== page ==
A Certified Radio Marketing Consultant from the Radio Advertising Bureau, Jeff holds a B.A. in Radio/Television from San Francisco State University and an MBA from the University of Massachusetts Amherst. He is a graduate of the Disney Leadership Institute in Orlando and Leadership Music in Nashville. Jeff is also the mastermind behind the No.1 bestseller reference,The Green Book of Songs by Subject: The Thematic Guide To Popular Music.
John currently serves as Program Director for the Business and Entertainment Program Department of Management at American University. He has been in the music industry since his signing in 1971 as a recording artist and songwriter. Simson's career has included stints as a manager, handling the career of 5X Grammy winner, Mary-Chapin Carpenter, special advisor to Harry Belafonte for music and television projects, and a 30-year career as an entertainment lawyer advising clients on copyright and business issues in film, television, music and the visual arts.
He most recently served as the Executive Director of SoundExchange from 2001-2010, an organization he helped launch in 2001. SoundExchange collects royalties from internet and satellite radio services on behalf of recording artists and record labels. The organization is now responsible for distributions greater than Two Billion Dollars since inception.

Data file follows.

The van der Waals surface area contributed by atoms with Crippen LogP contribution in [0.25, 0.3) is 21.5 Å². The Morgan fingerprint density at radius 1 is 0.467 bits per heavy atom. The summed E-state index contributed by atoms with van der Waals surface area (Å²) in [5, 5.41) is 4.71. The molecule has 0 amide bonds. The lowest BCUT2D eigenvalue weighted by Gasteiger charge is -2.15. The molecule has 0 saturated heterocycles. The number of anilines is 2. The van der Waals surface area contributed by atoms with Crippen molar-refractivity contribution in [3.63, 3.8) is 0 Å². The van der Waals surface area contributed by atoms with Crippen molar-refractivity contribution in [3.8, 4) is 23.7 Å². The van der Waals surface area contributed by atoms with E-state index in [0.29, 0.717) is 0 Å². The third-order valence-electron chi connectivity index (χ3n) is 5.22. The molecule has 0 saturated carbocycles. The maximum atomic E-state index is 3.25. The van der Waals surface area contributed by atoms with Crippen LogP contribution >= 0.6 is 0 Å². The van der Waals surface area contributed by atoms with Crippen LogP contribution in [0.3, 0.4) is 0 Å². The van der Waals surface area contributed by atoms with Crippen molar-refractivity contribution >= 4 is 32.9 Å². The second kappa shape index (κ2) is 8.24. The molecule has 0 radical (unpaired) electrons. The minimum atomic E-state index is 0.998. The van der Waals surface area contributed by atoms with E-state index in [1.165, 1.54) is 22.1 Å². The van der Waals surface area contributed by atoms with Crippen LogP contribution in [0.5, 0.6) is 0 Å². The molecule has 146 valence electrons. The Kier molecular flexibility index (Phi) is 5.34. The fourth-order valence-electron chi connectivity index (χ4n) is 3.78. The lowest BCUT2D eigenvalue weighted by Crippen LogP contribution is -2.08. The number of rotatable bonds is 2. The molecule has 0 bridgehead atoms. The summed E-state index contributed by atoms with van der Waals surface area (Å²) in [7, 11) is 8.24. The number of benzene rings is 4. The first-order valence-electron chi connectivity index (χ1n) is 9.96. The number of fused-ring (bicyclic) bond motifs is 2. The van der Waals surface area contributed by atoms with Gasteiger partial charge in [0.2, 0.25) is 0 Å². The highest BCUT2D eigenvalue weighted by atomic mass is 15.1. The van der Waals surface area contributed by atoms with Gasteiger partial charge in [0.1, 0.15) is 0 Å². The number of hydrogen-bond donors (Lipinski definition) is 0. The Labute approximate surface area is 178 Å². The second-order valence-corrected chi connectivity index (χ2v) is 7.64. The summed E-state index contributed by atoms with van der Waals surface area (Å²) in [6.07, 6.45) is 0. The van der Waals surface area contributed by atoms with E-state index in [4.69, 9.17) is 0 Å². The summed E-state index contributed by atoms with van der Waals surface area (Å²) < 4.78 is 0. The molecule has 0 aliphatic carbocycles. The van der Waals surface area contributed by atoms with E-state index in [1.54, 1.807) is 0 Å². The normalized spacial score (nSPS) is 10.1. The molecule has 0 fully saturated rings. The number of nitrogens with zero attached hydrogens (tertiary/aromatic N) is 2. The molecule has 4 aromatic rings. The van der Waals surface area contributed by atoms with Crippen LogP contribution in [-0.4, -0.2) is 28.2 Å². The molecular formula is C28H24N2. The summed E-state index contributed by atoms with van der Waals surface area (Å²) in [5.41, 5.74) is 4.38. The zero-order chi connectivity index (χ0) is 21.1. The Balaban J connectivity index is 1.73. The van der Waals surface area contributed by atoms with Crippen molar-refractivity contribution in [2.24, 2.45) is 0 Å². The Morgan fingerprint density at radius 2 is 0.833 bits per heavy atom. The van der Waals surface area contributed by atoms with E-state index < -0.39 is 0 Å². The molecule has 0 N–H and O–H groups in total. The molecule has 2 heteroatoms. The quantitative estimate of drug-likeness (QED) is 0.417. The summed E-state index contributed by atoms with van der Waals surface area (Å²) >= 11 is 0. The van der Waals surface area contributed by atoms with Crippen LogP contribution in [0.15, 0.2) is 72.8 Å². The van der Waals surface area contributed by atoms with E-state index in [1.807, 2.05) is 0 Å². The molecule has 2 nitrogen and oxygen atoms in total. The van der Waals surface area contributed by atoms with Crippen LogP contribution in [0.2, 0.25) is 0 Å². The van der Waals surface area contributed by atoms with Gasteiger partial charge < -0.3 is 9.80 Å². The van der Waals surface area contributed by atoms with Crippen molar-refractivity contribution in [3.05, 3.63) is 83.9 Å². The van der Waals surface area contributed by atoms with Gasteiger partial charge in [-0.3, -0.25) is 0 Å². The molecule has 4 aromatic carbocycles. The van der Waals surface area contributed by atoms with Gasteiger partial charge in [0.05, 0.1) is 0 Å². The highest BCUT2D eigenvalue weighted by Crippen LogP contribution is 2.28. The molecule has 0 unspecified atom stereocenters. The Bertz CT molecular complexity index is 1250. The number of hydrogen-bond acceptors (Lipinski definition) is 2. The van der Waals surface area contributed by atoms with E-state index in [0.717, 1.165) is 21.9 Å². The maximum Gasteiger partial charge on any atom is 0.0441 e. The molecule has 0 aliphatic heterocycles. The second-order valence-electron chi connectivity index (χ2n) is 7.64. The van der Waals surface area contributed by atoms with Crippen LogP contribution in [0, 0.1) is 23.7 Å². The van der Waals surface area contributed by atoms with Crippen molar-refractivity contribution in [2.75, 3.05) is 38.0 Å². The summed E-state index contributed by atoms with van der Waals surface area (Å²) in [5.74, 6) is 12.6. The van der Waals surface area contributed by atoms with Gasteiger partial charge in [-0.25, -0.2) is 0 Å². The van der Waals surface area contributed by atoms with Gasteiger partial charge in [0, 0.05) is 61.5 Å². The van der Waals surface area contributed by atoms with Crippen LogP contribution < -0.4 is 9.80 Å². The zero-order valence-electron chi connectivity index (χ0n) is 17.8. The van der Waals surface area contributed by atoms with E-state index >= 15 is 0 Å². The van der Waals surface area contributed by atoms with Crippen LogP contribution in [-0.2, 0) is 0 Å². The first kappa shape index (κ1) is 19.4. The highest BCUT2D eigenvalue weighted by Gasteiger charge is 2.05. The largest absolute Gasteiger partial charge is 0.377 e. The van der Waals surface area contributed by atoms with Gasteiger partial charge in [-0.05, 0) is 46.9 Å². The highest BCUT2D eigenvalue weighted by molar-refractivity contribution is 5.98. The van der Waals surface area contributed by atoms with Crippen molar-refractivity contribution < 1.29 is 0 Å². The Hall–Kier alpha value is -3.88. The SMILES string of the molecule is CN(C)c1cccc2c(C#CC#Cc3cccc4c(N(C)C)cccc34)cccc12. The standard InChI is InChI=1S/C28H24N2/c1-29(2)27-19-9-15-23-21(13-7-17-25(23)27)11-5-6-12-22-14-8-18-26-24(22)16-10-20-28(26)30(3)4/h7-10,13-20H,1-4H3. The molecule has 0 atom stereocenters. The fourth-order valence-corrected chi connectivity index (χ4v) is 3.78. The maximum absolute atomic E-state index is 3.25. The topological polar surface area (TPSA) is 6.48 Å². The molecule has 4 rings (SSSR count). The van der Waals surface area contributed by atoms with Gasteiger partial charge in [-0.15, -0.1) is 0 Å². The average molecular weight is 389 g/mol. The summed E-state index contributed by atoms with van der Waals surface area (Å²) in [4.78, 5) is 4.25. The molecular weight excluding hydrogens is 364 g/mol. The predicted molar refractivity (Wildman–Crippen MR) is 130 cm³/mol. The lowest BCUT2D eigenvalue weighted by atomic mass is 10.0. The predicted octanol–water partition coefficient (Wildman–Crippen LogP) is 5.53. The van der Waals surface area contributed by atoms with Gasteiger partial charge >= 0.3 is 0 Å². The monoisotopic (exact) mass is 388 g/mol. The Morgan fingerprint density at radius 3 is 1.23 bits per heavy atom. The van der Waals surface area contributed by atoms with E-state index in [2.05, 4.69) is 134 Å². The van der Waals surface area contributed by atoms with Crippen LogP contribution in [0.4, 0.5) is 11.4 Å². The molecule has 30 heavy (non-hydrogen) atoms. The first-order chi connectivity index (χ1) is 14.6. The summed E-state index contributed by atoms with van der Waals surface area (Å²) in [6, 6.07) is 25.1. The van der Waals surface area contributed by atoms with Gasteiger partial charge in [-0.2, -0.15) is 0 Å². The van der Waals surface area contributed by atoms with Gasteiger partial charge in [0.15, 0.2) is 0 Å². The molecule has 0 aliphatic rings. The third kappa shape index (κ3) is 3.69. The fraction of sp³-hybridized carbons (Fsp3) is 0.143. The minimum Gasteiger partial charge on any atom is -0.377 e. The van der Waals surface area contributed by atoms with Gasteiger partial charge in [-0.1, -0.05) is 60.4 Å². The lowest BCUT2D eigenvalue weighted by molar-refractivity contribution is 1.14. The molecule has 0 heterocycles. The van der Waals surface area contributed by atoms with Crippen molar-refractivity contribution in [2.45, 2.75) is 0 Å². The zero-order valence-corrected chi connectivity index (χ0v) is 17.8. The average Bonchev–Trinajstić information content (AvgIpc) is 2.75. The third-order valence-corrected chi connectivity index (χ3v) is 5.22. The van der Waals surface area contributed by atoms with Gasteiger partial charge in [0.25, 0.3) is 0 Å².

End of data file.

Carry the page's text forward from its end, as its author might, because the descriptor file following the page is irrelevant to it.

Simson received an Emmy nomination for his music supervision of the PBS series, "American Roots Music" and was named the Outstanding Volunteer Lawyer by Washington Area Lawyers for the Arts on their 10th Anniversary celebration. Simson was at the forefront of the battle for artists’ rights and their ability to be paid for their work online and has been featured on NBC Nightly News, The New York Times, WSJ, Marketplace, CNN and many other news outlets. He is a frequent lecturer on music industry and copyright issues and currently serves as the Chairman of the Board of the National Recording Preservation Board of the Library of Congress, is Chairman of the D.C. Bar's Art, Entertainment, Media & Sports Law Committee, is a Board member of CINE, the Musicianship and the Music Manager's Forum. He is a 1994 Alumni of Nashville's Leadership Music Program and is a past President of the Washington, D.C. Chapter of the Grammy organization. Simson previously taught Entertainment Law at Washington College of Law and Georgetown University Law Center.
WILLIAM C. SMITH, Jr., Maryland State Senator
Born and raised in Silver Spring, Maryland, Will was the first in his family to earn a college degree. He graduated from The College of William & Mary and went on to earn a masters from Johns Hopkins University, and a law degree from William & Mary. His parents were young adults during the height of the civil rights movement. Their struggle and sacrifice opened the doors of opportunity for Will, inspiring him to devote his life to finding ways to give back to others.